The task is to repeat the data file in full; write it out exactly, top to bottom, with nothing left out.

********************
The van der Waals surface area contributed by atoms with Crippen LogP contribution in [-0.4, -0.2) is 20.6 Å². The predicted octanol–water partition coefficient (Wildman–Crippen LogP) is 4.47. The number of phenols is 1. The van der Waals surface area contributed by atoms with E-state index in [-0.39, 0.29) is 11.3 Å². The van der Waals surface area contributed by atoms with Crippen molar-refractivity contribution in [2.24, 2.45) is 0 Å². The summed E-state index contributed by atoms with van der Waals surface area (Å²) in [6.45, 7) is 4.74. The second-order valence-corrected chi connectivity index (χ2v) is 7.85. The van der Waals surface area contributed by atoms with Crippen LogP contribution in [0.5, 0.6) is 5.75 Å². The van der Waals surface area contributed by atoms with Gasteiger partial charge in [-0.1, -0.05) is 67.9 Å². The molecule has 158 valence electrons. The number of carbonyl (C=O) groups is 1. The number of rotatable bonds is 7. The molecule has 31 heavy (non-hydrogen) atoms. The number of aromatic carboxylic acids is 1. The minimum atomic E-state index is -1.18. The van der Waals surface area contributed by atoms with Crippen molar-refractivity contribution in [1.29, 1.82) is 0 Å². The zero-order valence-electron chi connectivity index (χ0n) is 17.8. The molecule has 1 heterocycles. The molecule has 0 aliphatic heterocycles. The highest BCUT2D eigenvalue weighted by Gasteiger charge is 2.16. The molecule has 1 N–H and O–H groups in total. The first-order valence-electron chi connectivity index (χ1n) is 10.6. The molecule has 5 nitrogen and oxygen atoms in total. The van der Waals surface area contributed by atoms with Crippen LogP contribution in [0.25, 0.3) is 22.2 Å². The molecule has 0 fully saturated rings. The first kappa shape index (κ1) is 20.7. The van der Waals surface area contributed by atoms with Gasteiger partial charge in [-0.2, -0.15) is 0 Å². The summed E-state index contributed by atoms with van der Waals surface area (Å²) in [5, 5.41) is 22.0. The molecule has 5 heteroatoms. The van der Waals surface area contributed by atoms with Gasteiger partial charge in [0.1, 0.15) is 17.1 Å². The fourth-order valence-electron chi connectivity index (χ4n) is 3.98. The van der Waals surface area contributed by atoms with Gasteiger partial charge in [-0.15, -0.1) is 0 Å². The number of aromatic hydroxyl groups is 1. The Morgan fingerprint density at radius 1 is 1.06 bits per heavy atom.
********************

The van der Waals surface area contributed by atoms with Crippen LogP contribution in [-0.4, -0.2) is 20.6 Å². The predicted octanol–water partition coefficient (Wildman–Crippen LogP) is 4.47. The number of phenols is 1. The van der Waals surface area contributed by atoms with E-state index in [-0.39, 0.29) is 11.3 Å². The van der Waals surface area contributed by atoms with Crippen molar-refractivity contribution in [2.24, 2.45) is 0 Å². The summed E-state index contributed by atoms with van der Waals surface area (Å²) in [6.45, 7) is 4.74. The second-order valence-corrected chi connectivity index (χ2v) is 7.85. The van der Waals surface area contributed by atoms with Crippen LogP contribution in [0.5, 0.6) is 5.75 Å². The van der Waals surface area contributed by atoms with Gasteiger partial charge in [-0.1, -0.05) is 67.9 Å². The molecule has 158 valence electrons. The number of carbonyl (C=O) groups is 1. The number of rotatable bonds is 7. The molecule has 31 heavy (non-hydrogen) atoms. The number of aromatic carboxylic acids is 1. The minimum atomic E-state index is -1.18. The van der Waals surface area contributed by atoms with Crippen molar-refractivity contribution in [1.29, 1.82) is 0 Å². The zero-order valence-electron chi connectivity index (χ0n) is 17.8. The molecule has 1 heterocycles. The molecule has 0 aliphatic heterocycles. The highest BCUT2D eigenvalue weighted by Gasteiger charge is 2.16. The molecule has 1 N–H and O–H groups in total. The first-order valence-electron chi connectivity index (χ1n) is 10.6. The molecule has 5 nitrogen and oxygen atoms in total. The van der Waals surface area contributed by atoms with Crippen LogP contribution in [0.25, 0.3) is 22.2 Å². The molecule has 0 fully saturated rings. The first kappa shape index (κ1) is 20.7. The van der Waals surface area contributed by atoms with Gasteiger partial charge in [-0.2, -0.15) is 0 Å². The summed E-state index contributed by atoms with van der Waals surface area (Å²) in [5, 5.41) is 22.0. The molecule has 5 heteroatoms. The van der Waals surface area contributed by atoms with Gasteiger partial charge in [0.1, 0.15) is 17.1 Å². The fourth-order valence-electron chi connectivity index (χ4n) is 3.98. The van der Waals surface area contributed by atoms with Gasteiger partial charge in [-0.15, -0.1) is 0 Å². The number of aromatic hydroxyl groups is 1. The Morgan fingerprint density at radius 1 is 1.06 bits per heavy atom.